“This is a new model for health care delivery that can benefit many people in the Commonwealth. These regulations will improve consumer convenience and make it easier for non-profit organizations to establish satellite clinics in a variety of settings to serve vulnerable populations,” stated secretary of Health and Human Services JudyAnn Bigby in a statement issued after the approval.

Added John Auerbach, commissioner of the Department of Public Health and chair of the PHC, “Properly regulated, these types of clinics will serve an important function, making care for minor medical care more convenient. The council was mindful of not wanting to create a stand-alone system of health care, so these regulations require coordination and linkages to primary care providers.”

The approval came at the end of a long review process that included two public hearings and the submission of hundreds of pages of testimony regarding the regulations, including testimony in favor of the clinics from the Convenient Care Association.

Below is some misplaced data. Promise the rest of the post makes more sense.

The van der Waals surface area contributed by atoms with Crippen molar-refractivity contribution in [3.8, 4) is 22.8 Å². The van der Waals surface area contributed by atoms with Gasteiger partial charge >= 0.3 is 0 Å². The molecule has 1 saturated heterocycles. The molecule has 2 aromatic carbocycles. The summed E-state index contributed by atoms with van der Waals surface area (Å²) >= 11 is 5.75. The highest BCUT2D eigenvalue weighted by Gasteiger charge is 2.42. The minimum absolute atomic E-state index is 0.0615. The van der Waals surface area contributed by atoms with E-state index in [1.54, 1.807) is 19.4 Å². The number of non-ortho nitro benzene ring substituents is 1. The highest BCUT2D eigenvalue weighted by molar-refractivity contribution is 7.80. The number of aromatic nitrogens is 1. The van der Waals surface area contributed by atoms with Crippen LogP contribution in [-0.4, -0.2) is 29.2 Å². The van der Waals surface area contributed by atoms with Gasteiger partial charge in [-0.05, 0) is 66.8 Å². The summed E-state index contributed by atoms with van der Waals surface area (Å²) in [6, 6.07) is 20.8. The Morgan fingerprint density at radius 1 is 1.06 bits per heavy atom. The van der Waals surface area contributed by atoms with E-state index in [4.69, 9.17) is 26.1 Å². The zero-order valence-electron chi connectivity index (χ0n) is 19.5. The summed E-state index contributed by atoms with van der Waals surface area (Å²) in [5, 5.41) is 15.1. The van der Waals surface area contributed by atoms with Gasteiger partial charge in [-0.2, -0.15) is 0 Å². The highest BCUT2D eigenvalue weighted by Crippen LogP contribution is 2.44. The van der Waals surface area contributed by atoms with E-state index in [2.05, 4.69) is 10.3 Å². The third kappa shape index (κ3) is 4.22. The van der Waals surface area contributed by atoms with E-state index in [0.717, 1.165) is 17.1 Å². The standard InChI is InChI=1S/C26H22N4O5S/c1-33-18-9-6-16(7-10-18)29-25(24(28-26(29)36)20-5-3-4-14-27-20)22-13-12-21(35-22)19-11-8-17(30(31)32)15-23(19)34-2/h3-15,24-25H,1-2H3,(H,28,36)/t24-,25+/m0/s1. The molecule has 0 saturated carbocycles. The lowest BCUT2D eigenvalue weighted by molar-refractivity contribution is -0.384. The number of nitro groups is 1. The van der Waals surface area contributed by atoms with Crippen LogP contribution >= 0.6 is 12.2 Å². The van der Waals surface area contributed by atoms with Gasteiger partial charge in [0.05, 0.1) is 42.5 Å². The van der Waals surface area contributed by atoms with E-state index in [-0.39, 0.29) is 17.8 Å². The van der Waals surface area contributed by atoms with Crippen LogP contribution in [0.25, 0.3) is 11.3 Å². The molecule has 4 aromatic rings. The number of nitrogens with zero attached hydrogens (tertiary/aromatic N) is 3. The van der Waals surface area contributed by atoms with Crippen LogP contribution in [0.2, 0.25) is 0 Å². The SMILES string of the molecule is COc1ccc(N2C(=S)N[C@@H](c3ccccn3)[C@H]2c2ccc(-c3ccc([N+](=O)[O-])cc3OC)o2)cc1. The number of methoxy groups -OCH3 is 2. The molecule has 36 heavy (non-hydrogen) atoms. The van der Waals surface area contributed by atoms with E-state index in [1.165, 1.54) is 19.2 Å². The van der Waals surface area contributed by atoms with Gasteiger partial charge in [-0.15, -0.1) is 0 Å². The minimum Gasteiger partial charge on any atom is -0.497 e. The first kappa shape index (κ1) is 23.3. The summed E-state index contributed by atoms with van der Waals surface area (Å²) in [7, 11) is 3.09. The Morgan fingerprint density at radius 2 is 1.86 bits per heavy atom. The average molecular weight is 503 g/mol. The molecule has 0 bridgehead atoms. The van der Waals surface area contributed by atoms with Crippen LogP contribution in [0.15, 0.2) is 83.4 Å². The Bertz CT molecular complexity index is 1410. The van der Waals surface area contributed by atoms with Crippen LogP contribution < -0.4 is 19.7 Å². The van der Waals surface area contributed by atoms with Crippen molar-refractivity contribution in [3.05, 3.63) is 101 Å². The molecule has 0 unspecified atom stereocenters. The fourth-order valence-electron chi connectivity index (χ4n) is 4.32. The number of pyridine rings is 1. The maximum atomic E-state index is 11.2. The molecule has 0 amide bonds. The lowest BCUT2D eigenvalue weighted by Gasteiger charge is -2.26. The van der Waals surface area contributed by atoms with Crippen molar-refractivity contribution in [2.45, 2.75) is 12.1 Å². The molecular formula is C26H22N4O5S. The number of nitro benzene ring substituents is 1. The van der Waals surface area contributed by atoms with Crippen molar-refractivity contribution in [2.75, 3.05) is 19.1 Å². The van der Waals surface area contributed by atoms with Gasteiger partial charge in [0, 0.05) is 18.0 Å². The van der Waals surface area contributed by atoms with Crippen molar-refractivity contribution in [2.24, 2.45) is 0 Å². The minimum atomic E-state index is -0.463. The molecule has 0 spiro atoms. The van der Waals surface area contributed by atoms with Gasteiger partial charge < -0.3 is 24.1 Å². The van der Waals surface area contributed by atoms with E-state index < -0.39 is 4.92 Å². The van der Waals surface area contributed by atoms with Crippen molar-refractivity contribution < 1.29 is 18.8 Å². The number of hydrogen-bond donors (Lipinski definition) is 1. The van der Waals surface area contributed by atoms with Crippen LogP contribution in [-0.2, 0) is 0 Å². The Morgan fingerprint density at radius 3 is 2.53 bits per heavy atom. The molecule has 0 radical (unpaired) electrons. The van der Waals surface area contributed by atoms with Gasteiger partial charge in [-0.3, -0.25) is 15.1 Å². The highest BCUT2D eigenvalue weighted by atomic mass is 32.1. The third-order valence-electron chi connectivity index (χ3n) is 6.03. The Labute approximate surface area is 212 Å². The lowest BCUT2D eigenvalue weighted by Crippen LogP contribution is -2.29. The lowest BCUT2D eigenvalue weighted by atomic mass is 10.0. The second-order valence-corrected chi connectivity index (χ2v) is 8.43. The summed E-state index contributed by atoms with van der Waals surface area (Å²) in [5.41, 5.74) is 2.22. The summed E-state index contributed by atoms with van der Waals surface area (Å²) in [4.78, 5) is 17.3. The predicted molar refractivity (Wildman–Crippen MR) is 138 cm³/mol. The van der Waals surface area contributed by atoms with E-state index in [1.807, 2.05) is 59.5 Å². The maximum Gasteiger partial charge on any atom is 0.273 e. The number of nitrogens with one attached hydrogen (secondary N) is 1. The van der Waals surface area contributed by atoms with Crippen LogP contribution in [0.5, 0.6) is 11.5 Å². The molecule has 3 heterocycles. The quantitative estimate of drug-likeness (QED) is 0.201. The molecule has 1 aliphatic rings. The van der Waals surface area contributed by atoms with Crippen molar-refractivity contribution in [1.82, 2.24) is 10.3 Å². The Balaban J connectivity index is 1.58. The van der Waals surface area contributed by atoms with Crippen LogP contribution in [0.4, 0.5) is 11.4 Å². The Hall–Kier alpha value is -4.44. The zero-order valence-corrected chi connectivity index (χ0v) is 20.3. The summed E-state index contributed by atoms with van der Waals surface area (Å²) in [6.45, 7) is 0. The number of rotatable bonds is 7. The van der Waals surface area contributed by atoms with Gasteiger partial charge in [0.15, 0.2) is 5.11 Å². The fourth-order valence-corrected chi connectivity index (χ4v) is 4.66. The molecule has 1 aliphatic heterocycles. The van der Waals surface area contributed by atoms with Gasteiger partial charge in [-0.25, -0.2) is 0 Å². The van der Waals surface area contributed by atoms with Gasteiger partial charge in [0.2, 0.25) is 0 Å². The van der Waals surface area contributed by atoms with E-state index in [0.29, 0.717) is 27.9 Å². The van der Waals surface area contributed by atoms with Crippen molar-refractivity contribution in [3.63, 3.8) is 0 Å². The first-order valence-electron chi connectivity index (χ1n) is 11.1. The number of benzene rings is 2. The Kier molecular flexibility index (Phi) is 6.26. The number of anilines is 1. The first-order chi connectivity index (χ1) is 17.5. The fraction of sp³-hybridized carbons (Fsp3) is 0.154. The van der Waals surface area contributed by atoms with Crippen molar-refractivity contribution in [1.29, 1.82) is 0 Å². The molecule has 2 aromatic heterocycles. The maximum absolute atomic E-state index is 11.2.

“We appreciate the Public Health Council’s careful deliberation regarding the adopted regulations that will now guide the operation of limited services clinics in Massachusetts. These retail-based clinics are providing consumers in 35 other states with easy access to high-quality, affordable health care in the face of a nationwide primary care physician shortage. Since this growing shortage is well documented in Massachusetts, and its related health care access issues have been exacerbated by the state’s near-universal healthcare coverage, we appreciate the Council embracing limited services clinics as a partial solution to these serious problems,” said Web Golinkin, president of the CCA and chief executive officer of in-store clinic operator RediClinic, in a statement issued after the council’s decision.

Sparking the move to create specialized regulations for these clinics was CVS’ application to open a MinuteClinic in one of its stores in Weymouth. According to the council, early in the application review process it became clear that DPH regulations governing medical clinics did not address the operation of medical clinics with limited scope of services. Rather than consider applications requiring numerous waivers from full-service clinic regulations, the department decided to create a specialized set of rules.